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A bird I have that sings so well,
None like to her their tunes can raise;
All other birds she doth excel,
And of birds all best worthy praise.
Now this my bird of endless fame,
Whose music sweet, whose pleasant sound,
Whose worthy praise, whose worthy name,
Doth from the earth to heaven rebound.
THIS anonymous contemporary song text reflects the love and reverence for William Byrd felt by his peers and by those whom he served so well. His genius won for him a unique place in the musical world of Tudor England. From 1569 on, he held the honored and powerful position of Gentleman of the Chapel Royal. Moreover, in this time of religious turbulence, Byrd, a seemingly sedate man and a great favorite of the Queen, was one of the Catholics never seriously threatened. To our knowledge he had never been involved in a plot against Elizabeth, her Church or her government. She called him "a stiff Papist and a good subject." She had audible proof of his absolute dedication to his art above all else, for his musical activities were in all forms, and transcended religious boundaries: either because of a personal philosophy, or because, astutely, he wrote for both the Catholic Church and the prevailing Anglican Church. He himself considered this corpus of sacred music, and the choral music as a whole, his greatest work. However, the keyboard music, which includes many gems, blazed trails for his contemporaries and all who followed in the centuries to come. The Fitzmilliam Virginal Book and the Nevill commonplace book, My Ladye Nevells Booke, are our two chief sources for this music.
Music printing was slow getting started in England; in fact, England was fifty years behind the Continent in this respect. The few books which had been printed were pro-hibitively expensive. Players had for a long time been accustomed to copying out what pleased them, creating personal and family "commonplace books." Several of the manuscript virginal books which have come to light were commonplace books; many other such collections must have disappeared in the almost 400 years' span of time.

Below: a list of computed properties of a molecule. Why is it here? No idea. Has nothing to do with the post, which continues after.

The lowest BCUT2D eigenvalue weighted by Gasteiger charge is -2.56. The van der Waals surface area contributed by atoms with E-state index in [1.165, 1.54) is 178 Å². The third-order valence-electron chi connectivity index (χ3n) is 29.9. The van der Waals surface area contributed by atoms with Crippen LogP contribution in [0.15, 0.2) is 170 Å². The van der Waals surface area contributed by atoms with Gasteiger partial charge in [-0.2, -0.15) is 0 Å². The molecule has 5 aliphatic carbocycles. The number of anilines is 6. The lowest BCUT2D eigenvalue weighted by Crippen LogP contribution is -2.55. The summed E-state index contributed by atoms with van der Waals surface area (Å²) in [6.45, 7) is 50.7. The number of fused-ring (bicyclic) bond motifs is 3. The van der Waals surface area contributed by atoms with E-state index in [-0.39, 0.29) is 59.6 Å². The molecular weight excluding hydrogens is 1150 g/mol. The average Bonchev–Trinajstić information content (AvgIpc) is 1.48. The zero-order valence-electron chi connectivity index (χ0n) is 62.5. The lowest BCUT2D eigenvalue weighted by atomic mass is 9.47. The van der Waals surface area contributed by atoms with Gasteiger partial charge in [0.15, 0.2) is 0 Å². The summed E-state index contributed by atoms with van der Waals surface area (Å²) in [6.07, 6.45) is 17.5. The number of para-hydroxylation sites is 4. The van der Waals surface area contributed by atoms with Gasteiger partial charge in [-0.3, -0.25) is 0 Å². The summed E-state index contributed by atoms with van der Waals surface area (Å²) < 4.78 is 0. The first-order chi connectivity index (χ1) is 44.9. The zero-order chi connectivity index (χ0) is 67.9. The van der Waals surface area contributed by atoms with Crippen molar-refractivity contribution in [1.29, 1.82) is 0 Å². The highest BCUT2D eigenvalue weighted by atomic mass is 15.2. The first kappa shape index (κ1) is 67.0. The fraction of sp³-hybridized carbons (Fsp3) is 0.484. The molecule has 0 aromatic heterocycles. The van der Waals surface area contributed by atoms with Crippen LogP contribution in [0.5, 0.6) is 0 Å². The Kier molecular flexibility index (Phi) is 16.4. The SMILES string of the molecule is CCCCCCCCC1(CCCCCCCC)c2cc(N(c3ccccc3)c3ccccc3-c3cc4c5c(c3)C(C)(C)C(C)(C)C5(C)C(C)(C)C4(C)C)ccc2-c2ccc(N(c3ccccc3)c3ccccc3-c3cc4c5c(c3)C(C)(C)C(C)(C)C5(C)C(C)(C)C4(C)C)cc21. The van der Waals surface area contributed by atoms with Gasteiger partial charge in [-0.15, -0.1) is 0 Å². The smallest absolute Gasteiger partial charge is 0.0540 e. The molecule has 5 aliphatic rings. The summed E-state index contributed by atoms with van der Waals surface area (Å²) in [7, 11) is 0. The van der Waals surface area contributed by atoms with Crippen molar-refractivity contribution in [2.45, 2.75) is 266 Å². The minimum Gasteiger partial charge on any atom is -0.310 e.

In 1591, when the Nevill commonplace book was presented to the Lady Nevill then living, instrumental music had already developed to a remarkable degree, but vocal music was at its height, artistically and as a popular pastime. Perhaps for this reason alone, immediately after the English victory over the Spanish Armada in 1588, with the country in a mood of glorious jubilation, the people more affluent and the political climate somewhat more relaxed, Byrd had gathered together the accumulation of some years' work and published his Psalmes, Sonets and songs of Sadnes and pietie. In 1589 he published the Songs of sundrie natures and the first book of his Cantiones sacrae. During these years he was living in Harlington, between Eridge Castle in Sussex, the seat of the Nevill family, whom he knew and may have served as music instructor, and Windsor, the home of his friend John Baldwin, the most famous musical scribe of the time. Probably Byrd corrected the manuscript many times while the volume, obviously commissioned by some member of the Nevill family, was being compiled.
Why did Byrd not publish these pieces too? For one thing, we know that he himself most prized his sacred choral and vocal music, especially when it was inspired by "the life of the words." Then, perhaps his integrity did not permit him to do for himself what he could not with impunity do for his suspect friends, colleagues and co-religionists. Perhaps, also, the demand for keyboard music did not yet justify the great expense involved. And perhaps, as Edmund Fellowes has suggested in his definitive biography of Byrd, the physical problems of printing the ornate keyboard variations had not yet been solved. This seems questionable, for as early as 1599 Byrd's successor in the printing monopoly, Thomas Morley, brought out his First Booke of Consort Lessons with a printed lute part. We know now that the elaborate writing for the lute, direct antecedent and greatest influence upon the keyboard literature, was in its own way a printing problem. Since this 1599 lute part book is still lost we cannot compare Morley's solution with the first printed book of virginal music, Parthenia, devoted to pieces by William Byrd, John Bull and Orlando Gibbons, which did not appear until 1611 or 1612. Significantly, by that time the Catholic James I was on the throne, the political picture had changed and it was safer for the three colleagues to be openly associated in one publication. Back in 1599 Morley, too, may have been protecting some of the recusant composers whose music was included in his collection by leaving them anonymous, a fact for which he was criticized in 1614 by Rosseter in the latter's similar volume, and is still criticized now.